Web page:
I admire how emotionally raw your lyrics in “Greyhound” are – Can you explain the symbolization of the greyhound in the song?

I wrote Greyhound with one of my good friends, Enzo Iannello for a recording project at school. He had just read Dante Inferno and was telling me how the symbol of the “Greyhound” was one of salvation and that people would call out to this dog to save them from their demons. Having dealt with my own demons I was of course intrigued by that metaphor and within an hour we had our song.

What’s your songwriting process like? Do you also collaborate with other songwriters?

I write whenever I feel like I can’t keep the thoughts inside my head. When I write on my own it usually pours out of me because if I don’t write about it I’ll continue to obsess over it. There are certain songs that need to be written alone but I absolutely LOVE co-writing. Whenever I co-write with my friends we always end up writing a song I never thought I was capable of writing before. I love having an extra brain in the mix coming up with ideas I never would have imagined. I think people’s egos get in the way when it comes to writing sometimes...we don’t need to do everything on our own. I love working on my own but I also love working with other talented people. I love creating music I didn’t know I had in me.

Since you’ve graduated from USC’s Popular Music program, what are some things you’ve learned from the program or college in general that have helped you grow as an artist?

Most of my songwriting came from my experiences at college. Experiences such as anxiety, crushes, jealousy, revenge, loss, and navigating the unknown. Several of the songs on the EP were written for projects that were assigned by teachers in the program. I learned so much from every songwriting class I took. In my final songwriting class with professor Sean Holt, I had to write a song every week which at first was very daunting to me considering I was a full time student with plenty of other assignments. After about a couple weeks I realized I couldn’t go a week without writing. He provided us with prompts that made each week interesting and challenged me as a songwriter. I also developed my skills as a performer during my time at USC. Every chance I got to be on stage (whether it was for a class or a gig outside of school) allowed me to practice my stage presence and be more vulnerable with the audience.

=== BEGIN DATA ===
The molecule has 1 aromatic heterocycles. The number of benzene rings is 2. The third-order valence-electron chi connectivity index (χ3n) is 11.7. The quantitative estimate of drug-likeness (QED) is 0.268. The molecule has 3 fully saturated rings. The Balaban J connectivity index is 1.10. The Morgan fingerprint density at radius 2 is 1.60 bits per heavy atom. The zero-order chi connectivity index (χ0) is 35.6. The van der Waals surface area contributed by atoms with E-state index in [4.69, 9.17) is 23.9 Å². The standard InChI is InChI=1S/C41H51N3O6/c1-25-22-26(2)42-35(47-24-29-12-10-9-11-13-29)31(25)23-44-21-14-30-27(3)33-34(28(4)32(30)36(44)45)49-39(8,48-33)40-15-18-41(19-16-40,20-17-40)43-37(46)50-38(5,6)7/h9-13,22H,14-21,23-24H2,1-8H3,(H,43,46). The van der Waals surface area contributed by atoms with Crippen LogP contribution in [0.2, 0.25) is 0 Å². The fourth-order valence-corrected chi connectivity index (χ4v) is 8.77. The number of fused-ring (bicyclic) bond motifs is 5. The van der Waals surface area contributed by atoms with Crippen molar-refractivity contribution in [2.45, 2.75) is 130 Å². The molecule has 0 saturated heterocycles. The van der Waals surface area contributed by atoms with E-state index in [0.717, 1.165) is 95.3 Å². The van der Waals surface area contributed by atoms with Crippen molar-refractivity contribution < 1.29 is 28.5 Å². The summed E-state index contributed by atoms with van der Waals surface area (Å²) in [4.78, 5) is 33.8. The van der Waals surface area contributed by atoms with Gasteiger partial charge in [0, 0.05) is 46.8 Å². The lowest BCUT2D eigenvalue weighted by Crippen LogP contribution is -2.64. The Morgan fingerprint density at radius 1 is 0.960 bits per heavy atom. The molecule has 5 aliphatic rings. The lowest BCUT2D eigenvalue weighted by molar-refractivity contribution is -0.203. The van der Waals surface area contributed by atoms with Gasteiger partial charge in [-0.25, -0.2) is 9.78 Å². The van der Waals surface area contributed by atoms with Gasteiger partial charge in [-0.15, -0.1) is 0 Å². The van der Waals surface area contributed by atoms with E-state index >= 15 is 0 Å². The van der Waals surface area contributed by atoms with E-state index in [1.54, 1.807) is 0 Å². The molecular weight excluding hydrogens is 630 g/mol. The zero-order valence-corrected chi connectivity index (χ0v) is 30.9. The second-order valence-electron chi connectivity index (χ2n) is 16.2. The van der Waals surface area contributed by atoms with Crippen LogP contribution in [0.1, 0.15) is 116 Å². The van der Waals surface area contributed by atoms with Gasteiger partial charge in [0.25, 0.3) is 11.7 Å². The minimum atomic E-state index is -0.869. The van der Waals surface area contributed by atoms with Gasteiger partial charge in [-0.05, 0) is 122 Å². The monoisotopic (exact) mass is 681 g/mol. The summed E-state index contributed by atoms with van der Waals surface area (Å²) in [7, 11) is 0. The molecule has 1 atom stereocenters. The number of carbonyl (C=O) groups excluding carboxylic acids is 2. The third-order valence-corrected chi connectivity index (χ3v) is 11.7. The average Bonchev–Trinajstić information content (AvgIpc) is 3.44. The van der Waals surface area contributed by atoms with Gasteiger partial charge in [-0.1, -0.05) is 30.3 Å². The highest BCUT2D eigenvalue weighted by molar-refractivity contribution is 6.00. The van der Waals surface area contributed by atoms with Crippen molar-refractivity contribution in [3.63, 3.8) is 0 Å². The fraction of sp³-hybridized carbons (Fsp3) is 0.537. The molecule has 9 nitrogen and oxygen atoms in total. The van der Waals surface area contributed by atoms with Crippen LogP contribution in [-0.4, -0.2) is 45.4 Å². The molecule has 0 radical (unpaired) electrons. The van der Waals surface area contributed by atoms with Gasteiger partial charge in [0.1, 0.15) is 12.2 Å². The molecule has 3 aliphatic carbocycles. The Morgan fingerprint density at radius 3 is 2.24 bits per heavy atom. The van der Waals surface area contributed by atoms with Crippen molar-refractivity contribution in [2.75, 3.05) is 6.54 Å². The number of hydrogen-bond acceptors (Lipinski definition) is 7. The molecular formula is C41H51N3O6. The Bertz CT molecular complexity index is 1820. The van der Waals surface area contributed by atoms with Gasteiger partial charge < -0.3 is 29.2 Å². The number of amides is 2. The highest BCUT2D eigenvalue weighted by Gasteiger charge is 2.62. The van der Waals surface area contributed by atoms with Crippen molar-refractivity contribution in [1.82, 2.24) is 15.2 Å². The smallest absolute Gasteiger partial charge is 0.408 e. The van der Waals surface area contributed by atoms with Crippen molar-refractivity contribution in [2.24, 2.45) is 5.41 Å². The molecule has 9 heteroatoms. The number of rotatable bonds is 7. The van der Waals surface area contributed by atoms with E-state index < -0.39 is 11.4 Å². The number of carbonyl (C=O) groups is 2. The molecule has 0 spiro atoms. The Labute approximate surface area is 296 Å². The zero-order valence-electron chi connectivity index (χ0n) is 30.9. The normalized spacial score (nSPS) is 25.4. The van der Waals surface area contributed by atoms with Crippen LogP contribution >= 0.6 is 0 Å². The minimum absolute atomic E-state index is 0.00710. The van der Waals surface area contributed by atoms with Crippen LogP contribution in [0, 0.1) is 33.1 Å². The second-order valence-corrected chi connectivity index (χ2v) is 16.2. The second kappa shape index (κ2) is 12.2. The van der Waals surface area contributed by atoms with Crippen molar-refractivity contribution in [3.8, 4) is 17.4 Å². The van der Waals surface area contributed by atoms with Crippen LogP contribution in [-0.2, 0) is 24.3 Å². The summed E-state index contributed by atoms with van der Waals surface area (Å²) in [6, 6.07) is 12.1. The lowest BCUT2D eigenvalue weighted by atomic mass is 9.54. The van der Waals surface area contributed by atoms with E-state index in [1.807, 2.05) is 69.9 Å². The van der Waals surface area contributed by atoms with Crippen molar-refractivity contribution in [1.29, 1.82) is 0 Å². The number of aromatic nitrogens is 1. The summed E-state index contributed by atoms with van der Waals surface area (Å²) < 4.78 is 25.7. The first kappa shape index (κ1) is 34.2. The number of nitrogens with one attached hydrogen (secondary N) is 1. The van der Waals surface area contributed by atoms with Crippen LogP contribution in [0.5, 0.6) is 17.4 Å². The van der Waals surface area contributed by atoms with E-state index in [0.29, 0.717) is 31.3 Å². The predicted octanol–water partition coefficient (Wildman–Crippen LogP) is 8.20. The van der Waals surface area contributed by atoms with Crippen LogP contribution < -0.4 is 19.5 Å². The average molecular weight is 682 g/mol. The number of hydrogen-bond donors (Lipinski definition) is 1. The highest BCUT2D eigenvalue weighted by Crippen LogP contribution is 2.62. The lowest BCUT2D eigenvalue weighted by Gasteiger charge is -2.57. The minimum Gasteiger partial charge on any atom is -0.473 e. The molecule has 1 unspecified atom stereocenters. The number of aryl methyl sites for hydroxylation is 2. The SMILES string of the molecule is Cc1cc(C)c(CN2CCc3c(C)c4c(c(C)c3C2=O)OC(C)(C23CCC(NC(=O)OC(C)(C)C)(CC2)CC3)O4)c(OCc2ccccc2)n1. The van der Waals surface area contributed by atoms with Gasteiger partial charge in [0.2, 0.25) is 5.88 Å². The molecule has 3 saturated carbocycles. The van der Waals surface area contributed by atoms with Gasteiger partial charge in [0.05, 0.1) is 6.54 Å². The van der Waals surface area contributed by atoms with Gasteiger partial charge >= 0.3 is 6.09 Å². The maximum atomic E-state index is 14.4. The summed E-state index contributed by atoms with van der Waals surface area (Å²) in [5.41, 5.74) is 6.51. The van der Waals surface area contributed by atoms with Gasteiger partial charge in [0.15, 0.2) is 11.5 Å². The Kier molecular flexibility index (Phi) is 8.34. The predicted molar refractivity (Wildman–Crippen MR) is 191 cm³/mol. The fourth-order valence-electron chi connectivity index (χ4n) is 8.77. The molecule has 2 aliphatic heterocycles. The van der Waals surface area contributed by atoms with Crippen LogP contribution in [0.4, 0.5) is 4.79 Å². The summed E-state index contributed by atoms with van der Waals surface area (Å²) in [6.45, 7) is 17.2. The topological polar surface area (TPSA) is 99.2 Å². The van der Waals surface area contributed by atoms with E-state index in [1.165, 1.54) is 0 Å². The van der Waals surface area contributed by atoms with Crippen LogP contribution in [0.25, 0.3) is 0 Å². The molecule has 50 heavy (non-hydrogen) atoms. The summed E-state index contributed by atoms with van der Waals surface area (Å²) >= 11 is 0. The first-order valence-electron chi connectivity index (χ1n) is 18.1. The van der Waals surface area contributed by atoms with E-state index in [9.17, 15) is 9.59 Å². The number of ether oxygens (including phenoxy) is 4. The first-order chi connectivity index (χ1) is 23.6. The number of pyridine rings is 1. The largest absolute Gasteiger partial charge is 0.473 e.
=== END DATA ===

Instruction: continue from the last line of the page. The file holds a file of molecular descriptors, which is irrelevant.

What message would you like to tell your listeners?

I would tell my listeners that it’s worth it to be unapologetically yourself. I would also tell them to stand up for any injustices they see in their community or in the world.

Rapid Fire Questions

Favorite hobby other than music?


Which song are you most excited to perform live?

Into You

What’s a song you wish you wrote?

Keep Lying- Donna Missal